Generic OxyContin can be launched by Actavis in January 2014 under settlement with Purdue

Drug maker's generic version contains abuse-deterrent properties

PARSIPPANY, N.J. — Generic drug maker Actavis is settling a patent-infringement suit with Purdue Pharma concerning the opioid painkiller OxyContin, Actavis said Friday, saying it expected to make more than $100 million in the deal between 2014 and 2015.

Under the settlement, Actavis will be able to market a limited quantity of its version of the drug, known generically as oxycodone extended-release tablets, starting on Jan. 1, 2014, pending Food and Drug Administration approval. If Actavis is unable to get approval from the FDA, it will be allowed to market an authorized generic version of the drug starting in October 2014; an authorized generic is a branded drug marketed under its generic name at a discount.

Actavis' generic, like the branded version marketed by Purdue, includes abuse-deterrent properties designed to make the drug less useful if it is crushed or dissolved. The announcement comes less than two weeks after the FDA announced that it would not approve any generic of the old version of OxyContin, which did not include abuse-deterrent features. Purdue withdrew that version of the drug in 2010.

"The agreement provides a date-certain launch that eliminates the risk of current and future litigation related to all versions of OxyContin," Actavis president and CEO Paul Bisaro said. "It also eliminates the uncertainty surrounding FDA review and approval of generic versions of abuse-deterrent products."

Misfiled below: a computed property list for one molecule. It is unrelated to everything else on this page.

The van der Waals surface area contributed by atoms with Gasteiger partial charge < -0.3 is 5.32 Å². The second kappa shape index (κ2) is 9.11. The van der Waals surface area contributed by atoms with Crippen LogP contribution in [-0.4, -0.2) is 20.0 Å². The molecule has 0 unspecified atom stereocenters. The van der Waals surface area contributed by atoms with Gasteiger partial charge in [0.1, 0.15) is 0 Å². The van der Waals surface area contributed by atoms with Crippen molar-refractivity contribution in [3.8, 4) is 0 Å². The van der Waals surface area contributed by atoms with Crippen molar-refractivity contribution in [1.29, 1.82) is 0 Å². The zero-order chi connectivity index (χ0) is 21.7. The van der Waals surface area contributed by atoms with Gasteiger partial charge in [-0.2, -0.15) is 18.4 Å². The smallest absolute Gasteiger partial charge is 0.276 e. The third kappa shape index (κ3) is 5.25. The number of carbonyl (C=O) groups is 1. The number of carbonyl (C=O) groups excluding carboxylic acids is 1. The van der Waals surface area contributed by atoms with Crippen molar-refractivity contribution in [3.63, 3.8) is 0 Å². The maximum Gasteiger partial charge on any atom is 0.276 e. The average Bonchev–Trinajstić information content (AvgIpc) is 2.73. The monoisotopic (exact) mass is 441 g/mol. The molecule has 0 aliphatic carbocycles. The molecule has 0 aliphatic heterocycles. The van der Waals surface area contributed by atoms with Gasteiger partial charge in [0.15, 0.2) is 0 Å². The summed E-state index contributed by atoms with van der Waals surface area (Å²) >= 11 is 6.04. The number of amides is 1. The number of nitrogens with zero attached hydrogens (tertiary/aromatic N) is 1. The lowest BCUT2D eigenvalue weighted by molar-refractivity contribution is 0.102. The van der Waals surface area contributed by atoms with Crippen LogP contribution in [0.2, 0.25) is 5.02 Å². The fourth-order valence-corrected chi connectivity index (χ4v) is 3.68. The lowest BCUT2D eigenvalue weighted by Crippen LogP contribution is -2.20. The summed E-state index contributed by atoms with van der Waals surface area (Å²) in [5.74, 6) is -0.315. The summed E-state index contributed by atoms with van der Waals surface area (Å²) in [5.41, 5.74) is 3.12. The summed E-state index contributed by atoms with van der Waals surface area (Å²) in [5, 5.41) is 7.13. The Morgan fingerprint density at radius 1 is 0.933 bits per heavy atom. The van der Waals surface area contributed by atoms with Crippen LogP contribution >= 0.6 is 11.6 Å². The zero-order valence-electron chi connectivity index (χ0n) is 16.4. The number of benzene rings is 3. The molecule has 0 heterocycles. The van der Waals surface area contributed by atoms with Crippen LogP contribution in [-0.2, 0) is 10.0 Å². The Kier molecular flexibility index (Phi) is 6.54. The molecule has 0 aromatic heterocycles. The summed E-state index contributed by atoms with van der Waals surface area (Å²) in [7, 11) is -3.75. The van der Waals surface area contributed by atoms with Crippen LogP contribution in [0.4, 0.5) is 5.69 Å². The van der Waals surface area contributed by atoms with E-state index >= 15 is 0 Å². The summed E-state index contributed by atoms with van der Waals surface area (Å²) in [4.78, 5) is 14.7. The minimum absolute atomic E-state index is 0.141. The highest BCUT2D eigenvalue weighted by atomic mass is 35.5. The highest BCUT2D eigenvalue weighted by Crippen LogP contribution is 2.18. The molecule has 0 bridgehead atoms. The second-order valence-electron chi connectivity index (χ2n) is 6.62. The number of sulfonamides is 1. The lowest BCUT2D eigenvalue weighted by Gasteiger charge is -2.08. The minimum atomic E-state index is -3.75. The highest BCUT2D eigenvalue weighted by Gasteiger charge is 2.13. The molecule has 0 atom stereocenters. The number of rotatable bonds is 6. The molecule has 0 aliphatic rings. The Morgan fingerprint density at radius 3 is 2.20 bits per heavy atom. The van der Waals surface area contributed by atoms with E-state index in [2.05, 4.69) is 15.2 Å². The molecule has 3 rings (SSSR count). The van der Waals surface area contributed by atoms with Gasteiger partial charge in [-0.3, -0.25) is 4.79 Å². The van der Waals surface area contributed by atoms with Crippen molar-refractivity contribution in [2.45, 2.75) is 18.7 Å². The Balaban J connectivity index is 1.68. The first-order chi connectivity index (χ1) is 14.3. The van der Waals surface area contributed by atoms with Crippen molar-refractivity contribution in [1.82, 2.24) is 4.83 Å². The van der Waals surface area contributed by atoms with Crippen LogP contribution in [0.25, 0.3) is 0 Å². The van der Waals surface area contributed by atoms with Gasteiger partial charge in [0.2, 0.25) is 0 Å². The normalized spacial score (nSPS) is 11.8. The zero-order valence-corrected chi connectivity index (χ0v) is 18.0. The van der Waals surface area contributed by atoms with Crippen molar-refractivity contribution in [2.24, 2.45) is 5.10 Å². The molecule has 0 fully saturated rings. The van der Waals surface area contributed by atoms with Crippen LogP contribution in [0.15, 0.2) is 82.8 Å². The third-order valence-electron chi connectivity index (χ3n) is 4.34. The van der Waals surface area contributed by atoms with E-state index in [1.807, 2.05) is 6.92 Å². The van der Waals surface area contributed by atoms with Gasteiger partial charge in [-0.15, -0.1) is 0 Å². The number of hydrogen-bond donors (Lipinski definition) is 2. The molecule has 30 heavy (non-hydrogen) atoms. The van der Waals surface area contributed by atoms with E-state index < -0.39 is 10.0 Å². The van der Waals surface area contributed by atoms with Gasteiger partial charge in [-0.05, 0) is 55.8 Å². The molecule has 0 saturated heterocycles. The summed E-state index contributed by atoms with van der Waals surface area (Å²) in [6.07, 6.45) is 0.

The FDA made its announcement amid fears expressed by public health officials, politicians and others that generic versions of OxyContin without abuse-deterrent features would encourage abuse. The drug has long been a target of drug abusers who crush the pills in order to snort or inject them. Still, it also raised concerns about whether a cheaper, generic version of OxyContin would become available to consumers.

OxyContin had sales of $2.8 billion during the 12-month period that ended in January, according to IMS Health.

"Today's agreement will promote competition and allow for availability of generic formulations of reformulated OxyContin," Purdue president and CEO John Stewart said. "At the same time, this resolution relieves us of the risks, distractions and costs of continued litigation. We are pleased that this matter has been resolved in a manner that respects the inventions we have incorporated into the reformulated OxyContin tablets."

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